Legend:

  • “F”=Tension in the unrolling strand 10
  • “L”=Force of the spring 7 on the swing lever 4
  • “N”=Tangential friction-force
  • “P”=Radial force component on the brake shoe 9
  • “R”=Resultant of “N” and “P” in the force-triangle.
  • “T”=Loading-force generated by the force of the spring 7
    T”=(L*e)/a
  • a=Center-distance between the rotating shaft 2 and the pivot shaft 5
  • b=Radius of the brake drum 3
  • e=Lever length between the spring 7 and the pivot shaft 5
  • r=Radius of the spool 1
  • “f”=Axis through the center of the rotating shaft 2 and the pivot shaft 5
    Let-Off Calculations
    Input Formulas:
    [1]
    Moments Around “Pivot”:
    (((L*e)/a)*a)−(P*a*cos β)−(F*(a−r))+(N*sin β*(a−(b*sin β))−(N*(cos β)2 *b)=0
    [2]
    Moments Around Package-Center:
    (N*b)−(F*r)=0
    [3]
    Friction Relationship:
    N=P*μ
    Calculation:
    Substituting “N” by (F*r)/b (from [2] and Inserting in [1]:
    [4]
    (((L*e)/a)*a)−(P*a*cos β)−(F*(a−r))+((F*r)/b)*sin β*(a−(b*sin β))−((F*r)/b)*(cos β)2 *b)=0
    Using Constants in Spread-sheet:
    (a−r)=k1
    (r/b)*sin β*(a−(b*sin β))=k2
    (r/b)*(cos β)2 *b)=k3
    New Formula [5]:
    (((L*e)/a)*a)−(P*a*cos β)−(F*k1)+(F*k2)−(F*k3)=0
    Substitute “P” with Function of (F):
  • a) P=(N/μ) (from [3]
  • b) N=(F*r)/b (from [2]
  • c) P=(F*r)/(b*μ)
    Resulting Formula [6]:
    (((L*e)/a)*a)−(F*r)/(b*μ)*a*cos β)−(F*k1)+(F*k2)−(F*k3)=0
    Using New Constant [k4):
    k4=(a*cos β*r)/(b*μ)
    Solving for “F” [7]:
    F=(((L*e)/a)*a)/(k1−k2+k3+k4)
    Substituting T=(L*e)/a Gives:
    F=(T*a)/(k1−k2+k3+k4)
    or:
    F=(T*a)/{[a−r]−[(r/b)*sin β*(a−(b*sin β))]+[(r/b)*(cos β)2 *b)]+[(a*cos β*r)/(b*μ)]}
    Requirement for the Tension of the Unrolling Strand 10 to be Constant it Must Follow that:
    a/{[a−r]−[(r/b)*sin β*(a−(b*sin β))]+[(r/b)*(cos β)2 *b)]+[(a*cos β*r)/(b*μ)]}=constant
    Through Further Calculation it can be Proven that:
    F=T=(L*e)/a=constant if
    β=90−arctg μ
    For Example:

If the friction coefficient μ of the brake shoe 9 is 0.3, the angle β has to be 73.3 to satisfy the condition of constant withdrawal tension of the unrolling strand 10. It should be noted that for constant tension in the unrolling strand 10 the direction of the Resultant “R” of tangential friction-force “N” and the radial force component on the brake shoe “P” should be parallel to the centerline “f” through the center of the swing lever 4 and the center of the rotating shaft 2. It also is noteworthy that the length of the center distance “a” as well as the length of the radius “r” have no bearing on the theoretically perfect tension control.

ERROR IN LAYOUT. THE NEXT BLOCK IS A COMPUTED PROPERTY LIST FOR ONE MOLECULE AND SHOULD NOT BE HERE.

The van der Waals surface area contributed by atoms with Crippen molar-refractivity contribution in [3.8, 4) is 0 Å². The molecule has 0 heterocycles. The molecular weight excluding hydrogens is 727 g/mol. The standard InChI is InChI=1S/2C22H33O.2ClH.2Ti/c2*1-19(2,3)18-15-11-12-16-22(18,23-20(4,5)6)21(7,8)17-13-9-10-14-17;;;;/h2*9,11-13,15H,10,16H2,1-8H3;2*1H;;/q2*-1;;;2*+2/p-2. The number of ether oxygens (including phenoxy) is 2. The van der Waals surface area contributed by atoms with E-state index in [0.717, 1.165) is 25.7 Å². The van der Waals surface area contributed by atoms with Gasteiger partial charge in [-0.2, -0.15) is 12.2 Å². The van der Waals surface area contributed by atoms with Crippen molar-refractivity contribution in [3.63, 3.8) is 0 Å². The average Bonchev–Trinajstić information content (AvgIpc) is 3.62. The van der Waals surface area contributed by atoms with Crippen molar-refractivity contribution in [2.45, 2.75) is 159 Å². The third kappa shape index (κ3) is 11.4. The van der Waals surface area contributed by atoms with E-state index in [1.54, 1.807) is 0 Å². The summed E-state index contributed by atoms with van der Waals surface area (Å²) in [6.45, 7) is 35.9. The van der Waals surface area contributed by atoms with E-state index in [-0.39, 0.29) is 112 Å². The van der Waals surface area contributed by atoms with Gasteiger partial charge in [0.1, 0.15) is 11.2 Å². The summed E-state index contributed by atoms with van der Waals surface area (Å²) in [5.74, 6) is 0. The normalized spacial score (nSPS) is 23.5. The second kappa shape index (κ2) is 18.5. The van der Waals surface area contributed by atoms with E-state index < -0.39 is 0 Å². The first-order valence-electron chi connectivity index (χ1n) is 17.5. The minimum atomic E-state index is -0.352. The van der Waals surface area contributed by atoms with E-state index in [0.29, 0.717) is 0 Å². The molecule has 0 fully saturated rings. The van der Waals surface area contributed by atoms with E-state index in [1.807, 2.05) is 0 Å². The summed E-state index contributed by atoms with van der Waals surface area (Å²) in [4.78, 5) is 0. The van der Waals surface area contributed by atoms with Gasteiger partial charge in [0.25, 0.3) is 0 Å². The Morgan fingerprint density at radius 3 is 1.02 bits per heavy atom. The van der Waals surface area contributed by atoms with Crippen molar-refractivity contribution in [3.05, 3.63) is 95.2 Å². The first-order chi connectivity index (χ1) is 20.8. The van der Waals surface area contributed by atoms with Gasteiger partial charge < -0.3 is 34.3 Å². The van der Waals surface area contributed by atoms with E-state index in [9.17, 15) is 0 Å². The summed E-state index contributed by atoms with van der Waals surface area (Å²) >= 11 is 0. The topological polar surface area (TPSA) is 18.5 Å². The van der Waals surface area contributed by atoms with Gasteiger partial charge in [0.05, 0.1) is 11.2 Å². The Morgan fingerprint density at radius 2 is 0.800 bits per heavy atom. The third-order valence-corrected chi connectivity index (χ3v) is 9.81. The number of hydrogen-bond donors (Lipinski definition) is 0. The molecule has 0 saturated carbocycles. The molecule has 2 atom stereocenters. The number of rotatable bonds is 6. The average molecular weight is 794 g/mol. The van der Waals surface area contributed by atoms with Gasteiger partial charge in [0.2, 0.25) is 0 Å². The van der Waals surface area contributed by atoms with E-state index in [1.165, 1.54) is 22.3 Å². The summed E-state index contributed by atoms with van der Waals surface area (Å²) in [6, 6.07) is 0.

FIG. 7 is very similar to FIG. 4 but shows a let-off device with a built-in dampening system. The brake shoe 9 is spring-loaded by a dampening spring 18 floating in the brake holder 17. In addition a portion of the dampening pivot 19 is turned down to provide a space between the bore 20 of the swing lever 4 and the dampening pivot 19 which is filled with a dampening fluid as for example with silicon.

FIG. 8 shows the let-off device equipped with an over-tension switch 21. In case the unrolling strand 10 is trapped on the spool 1 the downstream take-up (not shown) may keep pulling harder and harder in which case the tension in the unrolling strand 10 exceeds the set tension. In this case the spool 1, with the brake drum 3 and the swing lever 4 turn in a clockwise direction and the brake drum 3 lifts from the brake shoe 9. The let-off device in it's normal running position is shown in dotted lines. When the swing lever 4 is rotated clockwise it actuates the over-tension switch 21 which in turn send a signal to a control-station (not shown). This signal can turn on a signaling light (not shown), stop the downstream take-up (not shown), record this happening electronically etc.

Although the invention has been described with reference to specific example embodiments, it will be appreciated that it is intended to cover all modifications and equivalents within the scope of the appended claims. It should also be understood that the present disclosure includes all possible combinations and applications of any individual features recited in any of the appended claims.

NUMBERING IN DRAWINGS

  • spool 1
  • rotating shaft 2
  • brake drum 3
  • swing lever 4
  • pivot shaft 5
  • creel channel 6
  • spring 7
  • tensioning bar 8
  • brake shoe 9
  • unrolling strand 10
  • collar 11
  • collar pin 12
  • lever pin 13
  • bar pin 14
  • brake housing 15
  • mounting screws 16
  • brake holder 17
  • dampening spring 18
  • dampening pivot 19
  • bore 20
  • over-tension switch 21
Patent Citations
Cited PatentFiling datePublication dateApplicantTitle
US2766945 *May 9, 1955Oct 16, 1956Willy Aumann Werkstatten Fur FWire winding apparatus with constant tension
US2983468 *Dec 22, 1959May 9, 1961Clix Fastener CorpStrand tension control device
US3731889 *Feb 1, 1971May 8, 1973Alexeff Snyder EtsTensioning apparatus
US6010089 *Sep 11, 1998Jan 4, 2000Rjs CorporationTension control device
US6435445 *Jun 27, 2000Aug 20, 2002Rjs CorporationSelf-compensating filament tension control device employing a friction band
Referenced by
Citing PatentFiling datePublication dateApplicantTitle
US8087605 *Jun 18, 2009Jan 3, 2012Tony LiaDamping unit for film packing device
US20100320305 *Jun 18, 2009Dec 23, 2010Tony LiaDamping unit for film packing device
Classifications
U.S. Classification242/422.4, 242/156.2
International ClassificationB65H59/04
Cooperative ClassificationB65H59/043, B65H2701/31
European ClassificationB65H59/04B
Legal Events
DateCodeEventDescription
Oct 17, 2011REMIMaintenance fee reminder mailed
Mar 4, 2012LAPSLapse for failure to pay maintenance fees
Apr 24, 2012FPExpired due to failure to pay maintenance fee
Effective date: 20120304